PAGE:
So, I have been doing a lot of cutting of denim. And I have finally finished the first hurdle, cutting all the harvested denim from somewhere between 200 and 250 pair of jeans. And it is A LOT of denim.
The tall stack of offset squares? Those are 8″ and that tower is more than 400 pieces! The other tall stack is 6″ squares and then of course there are 10″, 4″x 6″, 3″x9″ and of course my favorite is the 2″ x 6″ – which I like to do the braided quilts.
While I was doing all this cutting, I was also sewing, using the strange remainders once the defined sizes were cut. I love to make scrap quilts with them. Mostly I was doing 10″ squares, but also have been working on 4″ x 6″. I put all of the fabric to use though, using what is left after doing 4″ x 6″ squares by dumping them into the floor of the attic space behind my son’s room. Nothing like denim to work as insulation.
Nothing can make more threads and dust like denim though. There is blue dust all over the house!
I save everything from the jeans that I harvest: hems, pockets, seams, waistbands, belt loops and of course the fabric. The only thing I don’t use are the zippers… and I even keep the little zipper tab to keep track of just how many jeans I take apart!
So, the first project that I actually completed sewing is bottom hems. While it might make sense for you to realize, working with denim and jeans’ parts, things get heavy quick! Oh, and the other thing is that sewing denim is very hard on sewing machines and needles!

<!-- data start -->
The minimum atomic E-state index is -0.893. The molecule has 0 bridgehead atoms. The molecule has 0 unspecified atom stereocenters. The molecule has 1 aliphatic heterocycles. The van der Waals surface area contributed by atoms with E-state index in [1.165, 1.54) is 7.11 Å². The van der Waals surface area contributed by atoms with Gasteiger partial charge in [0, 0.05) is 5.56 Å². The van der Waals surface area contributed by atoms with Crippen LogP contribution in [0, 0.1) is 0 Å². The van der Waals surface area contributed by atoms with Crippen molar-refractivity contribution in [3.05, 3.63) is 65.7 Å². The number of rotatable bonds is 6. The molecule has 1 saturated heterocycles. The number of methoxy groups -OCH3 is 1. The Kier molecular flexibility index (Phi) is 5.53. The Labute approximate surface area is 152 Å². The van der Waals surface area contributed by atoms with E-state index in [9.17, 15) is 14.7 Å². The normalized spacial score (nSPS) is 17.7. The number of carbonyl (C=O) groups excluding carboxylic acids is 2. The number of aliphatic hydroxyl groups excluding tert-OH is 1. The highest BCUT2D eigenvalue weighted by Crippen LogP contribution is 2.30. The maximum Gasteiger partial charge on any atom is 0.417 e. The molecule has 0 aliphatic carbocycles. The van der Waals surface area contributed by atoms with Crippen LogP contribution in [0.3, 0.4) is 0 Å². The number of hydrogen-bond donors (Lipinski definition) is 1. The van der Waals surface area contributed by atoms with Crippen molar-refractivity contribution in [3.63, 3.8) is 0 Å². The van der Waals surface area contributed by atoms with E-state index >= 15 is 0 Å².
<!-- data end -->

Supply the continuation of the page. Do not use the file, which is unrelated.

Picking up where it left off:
This is the result of stitching together hems:
This is approximately 80″ x 60″. Even though this is the last project I started, it was the first to really be completed. And I don’t know if I am going to leave it like this or try to add a backing and top stitching. As it is, it is amazingly heavy and because it does contain “knots” – that’s what I call the cross section of a seam and bottom hem (or waist bands or side seams that cross another seam) – that are very hard on needles and machines.
This is the next current project… this is made of scraps sewn onto 10″ muslin squares.
So, this is 10 x 10 squares that measure 10″. I’ve started the sashing between, so far I have ten strips of 10, so the next step is to create the sashing between the long strips. I could not do this without my son’s help. These are very heavy quilts! Since they were assembled onto muslin, it may not require a backing and it might be too big for long arm quilting machine, so the muslin backing may be enough.
You can see the roll of belt loops at the bottom of that photo. I was thinking that might make a unique sashing in a less complex denim quilt. Who knows!?
One thing I have learned that I want to pass along to anyone who might want to work with harvested denim… DO NOT USE STRETCHY DENIM! I cannot emphasize enough how this can screw up a denim quilt. You can see in the photo below where the stretch makes the quilt bulge or where I had to cut sections to get it to lay flat.
I wish I could go back and take ALL the stretchy denim out, but it would be way too much work at this point. I won’t make that mistake going forward!